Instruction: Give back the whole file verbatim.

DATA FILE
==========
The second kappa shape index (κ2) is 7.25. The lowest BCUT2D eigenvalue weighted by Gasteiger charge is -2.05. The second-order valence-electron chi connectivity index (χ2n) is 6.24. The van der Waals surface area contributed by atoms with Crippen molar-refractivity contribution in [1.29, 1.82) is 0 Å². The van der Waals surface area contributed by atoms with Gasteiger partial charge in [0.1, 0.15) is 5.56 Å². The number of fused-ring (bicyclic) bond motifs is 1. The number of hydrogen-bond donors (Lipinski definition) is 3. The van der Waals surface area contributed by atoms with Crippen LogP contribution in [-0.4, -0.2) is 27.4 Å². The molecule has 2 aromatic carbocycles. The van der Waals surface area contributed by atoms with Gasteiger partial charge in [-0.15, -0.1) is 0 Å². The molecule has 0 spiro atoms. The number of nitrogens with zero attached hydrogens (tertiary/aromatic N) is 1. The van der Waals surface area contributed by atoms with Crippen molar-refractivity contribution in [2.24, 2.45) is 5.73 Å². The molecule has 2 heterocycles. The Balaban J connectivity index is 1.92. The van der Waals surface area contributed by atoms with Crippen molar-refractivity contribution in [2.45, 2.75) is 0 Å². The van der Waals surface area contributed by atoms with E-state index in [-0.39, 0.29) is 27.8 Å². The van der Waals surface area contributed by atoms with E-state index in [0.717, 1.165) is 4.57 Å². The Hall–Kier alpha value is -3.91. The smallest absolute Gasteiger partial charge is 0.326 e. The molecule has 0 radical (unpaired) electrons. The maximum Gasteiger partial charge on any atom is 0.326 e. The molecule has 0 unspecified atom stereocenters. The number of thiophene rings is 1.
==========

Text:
The second kappa shape index (κ2) is 7.25. The lowest BCUT2D eigenvalue weighted by Gasteiger charge is -2.05. The second-order valence-electron chi connectivity index (χ2n) is 6.24. The van der Waals surface area contributed by atoms with Crippen molar-refractivity contribution in [1.29, 1.82) is 0 Å². The van der Waals surface area contributed by atoms with Gasteiger partial charge in [0.1, 0.15) is 5.56 Å². The number of fused-ring (bicyclic) bond motifs is 1. The number of hydrogen-bond donors (Lipinski definition) is 3. The van der Waals surface area contributed by atoms with Crippen LogP contribution in [-0.4, -0.2) is 27.4 Å². The molecule has 2 aromatic carbocycles. The van der Waals surface area contributed by atoms with Gasteiger partial charge in [-0.15, -0.1) is 0 Å². The molecule has 0 spiro atoms. The number of nitrogens with zero attached hydrogens (tertiary/aromatic N) is 1. The van der Waals surface area contributed by atoms with Crippen molar-refractivity contribution in [2.24, 2.45) is 5.73 Å². The molecule has 2 heterocycles. The Balaban J connectivity index is 1.92. The van der Waals surface area contributed by atoms with Crippen molar-refractivity contribution in [2.45, 2.75) is 0 Å². The van der Waals surface area contributed by atoms with E-state index in [-0.39, 0.29) is 27.8 Å². The van der Waals surface area contributed by atoms with E-state index in [0.717, 1.165) is 4.57 Å². The Hall–Kier alpha value is -3.91. The smallest absolute Gasteiger partial charge is 0.326 e. The molecule has 0 radical (unpaired) electrons. The maximum Gasteiger partial charge on any atom is 0.326 e. The molecule has 0 unspecified atom stereocenters. The number of thiophene rings is 1.